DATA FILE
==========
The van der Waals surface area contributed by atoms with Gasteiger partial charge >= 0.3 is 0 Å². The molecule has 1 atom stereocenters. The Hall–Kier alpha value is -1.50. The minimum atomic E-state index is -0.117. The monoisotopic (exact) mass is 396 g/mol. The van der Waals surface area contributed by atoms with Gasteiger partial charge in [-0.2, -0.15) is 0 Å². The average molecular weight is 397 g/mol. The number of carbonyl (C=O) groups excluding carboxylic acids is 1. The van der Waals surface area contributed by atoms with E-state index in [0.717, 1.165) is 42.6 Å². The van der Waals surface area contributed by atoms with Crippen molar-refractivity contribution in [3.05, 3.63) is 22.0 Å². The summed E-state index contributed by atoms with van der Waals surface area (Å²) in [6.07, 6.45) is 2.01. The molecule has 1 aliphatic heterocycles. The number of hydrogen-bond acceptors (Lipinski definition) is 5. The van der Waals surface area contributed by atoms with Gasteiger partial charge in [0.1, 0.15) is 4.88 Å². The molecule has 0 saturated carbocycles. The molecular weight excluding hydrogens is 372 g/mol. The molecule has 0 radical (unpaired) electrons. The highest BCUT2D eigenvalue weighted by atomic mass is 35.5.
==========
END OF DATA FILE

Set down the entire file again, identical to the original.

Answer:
The van der Waals surface area contributed by atoms with Gasteiger partial charge >= 0.3 is 0 Å². The molecule has 1 atom stereocenters. The Hall–Kier alpha value is -1.50. The minimum atomic E-state index is -0.117. The monoisotopic (exact) mass is 396 g/mol. The van der Waals surface area contributed by atoms with Gasteiger partial charge in [-0.2, -0.15) is 0 Å². The average molecular weight is 397 g/mol. The number of carbonyl (C=O) groups excluding carboxylic acids is 1. The van der Waals surface area contributed by atoms with E-state index in [0.717, 1.165) is 42.6 Å². The van der Waals surface area contributed by atoms with Crippen molar-refractivity contribution in [3.05, 3.63) is 22.0 Å². The summed E-state index contributed by atoms with van der Waals surface area (Å²) in [6.07, 6.45) is 2.01. The molecule has 1 aliphatic heterocycles. The number of hydrogen-bond acceptors (Lipinski definition) is 5. The van der Waals surface area contributed by atoms with Gasteiger partial charge in [0.1, 0.15) is 4.88 Å². The molecule has 0 saturated carbocycles. The molecular weight excluding hydrogens is 372 g/mol. The molecule has 0 radical (unpaired) electrons. The highest BCUT2D eigenvalue weighted by atomic mass is 35.5.